Prokofiev Peter and the Wolf

A performance of Prokofiev's colourful introduction to the orchestral palette which suffers from unwonted revisionism

Record and Artist Details

Composer or Director: Camille Saint-Saëns, Sergey Prokofiev, Benjamin Britten

Label: Virgin Classics

Media Format: CD or Download



Catalogue Number: 561782-2


Composition Artist Credit
(Le) Carnaval des animaux, 'Carnival of the Animals' Camille Saint-Saëns Composer
Nash Ensemble
Peter and the Wolf Nouvel Ensemble Instrumental du Conservatoire Paris
Jacques Pési
Lenny Henry
Sergey Prokofiev Composer
(The) Young Person's Guide to the Orchestra Benjamin Britten Composer
Libor Pesek
Royal Liverpool Philharmonic Orchestra
This Peter and the Wolf - the disc's raison d'etre - is somewhat controversial. Lenny Henry's colloquial narration is eager and involving. Children will certainly respond to his array of different 'voices' for the characters in the tale. His additional enthusiastic vocalisations certainly communicate vividly, with a great gulp when the poor duck is swallowed alive, while the wolf 'snaps' furiously, and he sounds really ferocious when finally lassoed. The orchestral accompaniment is alive and well paced following the narrative closely, while portraying the closing procession very grandly.
Alas, the record's producer was not content with Prokofiev's inspired instrumental characterisation for each of the characters in the tale. Mercifully, Peter stays with the strings; but instead of a flute, the bird is portrayed by an ancient Chinese harmonica, the duck is a Catalan tiple, producing a singularly unattractive squeal - a bit like a soprano saxophone with virtually no timbre at all. Even more outrageously the wolf is represented by three accordions, which are totally ineffective; and worst of all the wonderfully feline clarinet with which Prokofiev portrayed the cat is abandoned in favour of the oboe d'amore. The only really effective change is the use of a renaissance serpent to personify grandfather. Within the narrative itself the composer's carefully balanced orchestration is thrown awry by the various squawks from the intruders.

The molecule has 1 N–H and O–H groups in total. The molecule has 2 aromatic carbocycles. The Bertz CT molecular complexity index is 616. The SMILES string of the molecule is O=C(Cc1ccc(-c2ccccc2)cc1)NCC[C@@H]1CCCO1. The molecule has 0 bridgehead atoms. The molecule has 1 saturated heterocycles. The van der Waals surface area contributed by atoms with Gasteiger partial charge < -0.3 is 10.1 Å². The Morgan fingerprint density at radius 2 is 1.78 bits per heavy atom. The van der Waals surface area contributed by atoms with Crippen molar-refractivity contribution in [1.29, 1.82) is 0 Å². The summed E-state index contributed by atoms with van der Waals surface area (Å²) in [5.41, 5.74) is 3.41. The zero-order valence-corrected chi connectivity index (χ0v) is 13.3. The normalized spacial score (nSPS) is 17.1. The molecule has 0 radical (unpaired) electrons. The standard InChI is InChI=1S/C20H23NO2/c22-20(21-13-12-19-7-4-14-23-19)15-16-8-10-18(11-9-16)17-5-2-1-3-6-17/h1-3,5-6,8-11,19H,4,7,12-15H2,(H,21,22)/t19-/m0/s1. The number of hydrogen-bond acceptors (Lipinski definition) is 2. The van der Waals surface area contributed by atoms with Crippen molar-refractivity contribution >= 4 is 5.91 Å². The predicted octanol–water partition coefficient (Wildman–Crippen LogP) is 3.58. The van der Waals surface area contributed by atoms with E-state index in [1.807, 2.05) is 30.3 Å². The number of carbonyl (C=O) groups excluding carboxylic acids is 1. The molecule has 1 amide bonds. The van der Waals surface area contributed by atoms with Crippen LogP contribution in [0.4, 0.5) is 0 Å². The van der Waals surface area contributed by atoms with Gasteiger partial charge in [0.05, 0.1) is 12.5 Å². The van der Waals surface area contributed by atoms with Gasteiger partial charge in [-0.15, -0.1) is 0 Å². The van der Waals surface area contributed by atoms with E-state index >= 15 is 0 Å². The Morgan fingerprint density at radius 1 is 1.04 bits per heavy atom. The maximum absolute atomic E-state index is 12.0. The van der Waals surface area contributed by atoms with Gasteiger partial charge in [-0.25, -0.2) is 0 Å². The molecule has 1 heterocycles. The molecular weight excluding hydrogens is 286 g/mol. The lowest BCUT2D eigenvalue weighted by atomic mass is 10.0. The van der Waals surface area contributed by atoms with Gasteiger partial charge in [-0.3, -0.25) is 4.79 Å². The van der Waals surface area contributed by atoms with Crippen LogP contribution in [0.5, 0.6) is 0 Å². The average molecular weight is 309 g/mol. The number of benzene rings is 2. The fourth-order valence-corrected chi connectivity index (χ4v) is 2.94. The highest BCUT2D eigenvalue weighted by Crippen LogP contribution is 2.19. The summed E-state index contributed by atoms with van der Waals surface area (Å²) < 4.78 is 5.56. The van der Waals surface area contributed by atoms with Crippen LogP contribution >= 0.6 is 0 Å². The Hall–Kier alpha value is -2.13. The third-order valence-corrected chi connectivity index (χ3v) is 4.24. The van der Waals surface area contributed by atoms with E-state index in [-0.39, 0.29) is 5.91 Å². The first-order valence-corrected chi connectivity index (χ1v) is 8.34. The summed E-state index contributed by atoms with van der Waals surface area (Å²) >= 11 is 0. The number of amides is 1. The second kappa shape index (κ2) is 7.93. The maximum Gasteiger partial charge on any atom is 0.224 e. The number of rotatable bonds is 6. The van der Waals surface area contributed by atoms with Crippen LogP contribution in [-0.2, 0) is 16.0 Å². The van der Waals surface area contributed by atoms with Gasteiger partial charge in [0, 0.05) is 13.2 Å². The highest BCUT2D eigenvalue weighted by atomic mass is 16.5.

Peter and the Wolf was designed by Prokofiev to introduce young listeners to the orchestral palette, and the dumbing down here robs his score of this primary purpose, as well as almost all its elegance and much of its wit. May I recommend instead Dame Edna on Naxos, which is listener-friendly in every sense, yet her vivid accompaniment, from the Melbourne Symphony Orchestra under John Lanchbery, retains all the sophistication and colour of the composer's original conception.
Libor Pesek and the Royal Liverpool Philharmonic Orchestra give a brilliantly detailed and highly enjoyable account of Britten's Young Person's Guide to the Orchestra, with a boldly etched closing fugue, and the Nash Ensemble's chamber version of the Carnival of the Animals (Ian Hobson and Susan Tomes the unnamed pianists), sparkles from beginning to end, even if the piano tone initially seems a bit hard. But this disc will either succeed or fail for you on your response to Peter and the Wolf.'

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